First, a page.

What are the different PDO olive oils?

As for wine, olive oil is protected by many Protected Designation of Origin (PDO) or Controlled Designation of Origin (AOC) which will allow you to ensure the quality of the product because its production, its transformation and its development will have taken place in a specific geographic area with recognized local know-how.

Here are the main AOCs and AOPs in France

Table olives

  • Broken olives from the Baux-de-Provence valley
  • Nyons black olive
  • Olive from Nîmes
  • Olive of Nice
  • Broken olives from the Baux-de-Provence valley
  • Black olives from the Baux-de-Provence valley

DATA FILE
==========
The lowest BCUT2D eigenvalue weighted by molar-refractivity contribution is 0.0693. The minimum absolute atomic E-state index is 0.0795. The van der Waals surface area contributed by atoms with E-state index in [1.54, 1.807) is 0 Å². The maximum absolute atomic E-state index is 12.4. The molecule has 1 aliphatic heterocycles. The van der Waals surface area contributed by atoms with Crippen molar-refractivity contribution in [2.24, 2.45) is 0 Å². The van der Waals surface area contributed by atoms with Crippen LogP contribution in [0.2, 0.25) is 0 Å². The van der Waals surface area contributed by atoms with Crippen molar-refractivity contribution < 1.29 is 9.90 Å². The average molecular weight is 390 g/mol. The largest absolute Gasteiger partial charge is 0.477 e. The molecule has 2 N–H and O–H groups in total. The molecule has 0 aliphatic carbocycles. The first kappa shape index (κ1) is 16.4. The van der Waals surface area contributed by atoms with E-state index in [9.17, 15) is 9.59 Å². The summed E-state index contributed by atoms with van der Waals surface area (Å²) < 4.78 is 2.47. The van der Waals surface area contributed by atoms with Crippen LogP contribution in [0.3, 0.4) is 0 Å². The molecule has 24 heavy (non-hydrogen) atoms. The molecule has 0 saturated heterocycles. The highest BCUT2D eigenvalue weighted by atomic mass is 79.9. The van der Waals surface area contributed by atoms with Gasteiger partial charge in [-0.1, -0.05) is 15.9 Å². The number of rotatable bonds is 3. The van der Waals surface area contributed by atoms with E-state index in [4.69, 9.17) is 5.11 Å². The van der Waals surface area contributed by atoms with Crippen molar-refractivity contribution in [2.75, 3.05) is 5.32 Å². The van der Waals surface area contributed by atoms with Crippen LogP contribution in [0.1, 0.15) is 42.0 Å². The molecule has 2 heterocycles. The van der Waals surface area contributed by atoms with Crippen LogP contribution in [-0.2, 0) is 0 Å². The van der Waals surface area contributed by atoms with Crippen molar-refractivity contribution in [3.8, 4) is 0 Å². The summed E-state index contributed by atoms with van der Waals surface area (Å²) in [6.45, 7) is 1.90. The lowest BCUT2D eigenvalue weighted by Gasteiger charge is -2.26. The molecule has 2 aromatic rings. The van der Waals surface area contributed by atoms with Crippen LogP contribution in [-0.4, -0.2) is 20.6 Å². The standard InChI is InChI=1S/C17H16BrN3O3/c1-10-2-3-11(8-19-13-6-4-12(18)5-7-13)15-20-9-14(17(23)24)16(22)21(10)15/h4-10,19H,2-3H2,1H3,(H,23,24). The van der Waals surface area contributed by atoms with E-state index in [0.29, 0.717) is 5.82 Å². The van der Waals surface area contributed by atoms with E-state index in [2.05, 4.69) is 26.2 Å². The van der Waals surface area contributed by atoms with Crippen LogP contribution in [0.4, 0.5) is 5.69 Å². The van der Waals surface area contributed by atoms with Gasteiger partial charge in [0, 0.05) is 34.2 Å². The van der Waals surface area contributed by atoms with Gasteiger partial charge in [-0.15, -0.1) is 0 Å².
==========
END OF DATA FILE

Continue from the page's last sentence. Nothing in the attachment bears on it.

Olive oils

  • Aix-en-Provence olive oil
  • Corsican olive oil
  • Olive oil from Nîmes
  • Olive oil from Provence AOC
  • Olive oil from the Baux-de-Provence AOC valley
  • Haute-Provence olive oil
  • Nice olive oil
  • Nyons olive oil

Traditional black tapenade recipe

  • 400 g black olives
  • 5 anchovy fillets in salt
  • 50 g capers
  • ½ garlic clove
  • 20 cl of olive oil
  • Pepper

1. pit the olives and chop them with a knife.
2. Desalt the anchovy fillets by soaking them in water for a few seconds.
3. then blot the fillets with absorbent paper, for example.
4. in a mortar, place the olives, drained capers, garlic and anchovies.
5. Pound everything.
6. When the mixture becomes pasty, gently add olive oil and pepper.
7. Serve chilled and enjoy!

Original green tapenade recipe

  • 160g green olives
  • 60g black olives
  • 12 basil leaves
  • 2 cloves garlic
  • 50g olive oil
  • 50g almond powder

1.mix basil and garlic
2.pine and mix the green and black olives
3.add olive oil and almond powder
4. mix everything and enjoy!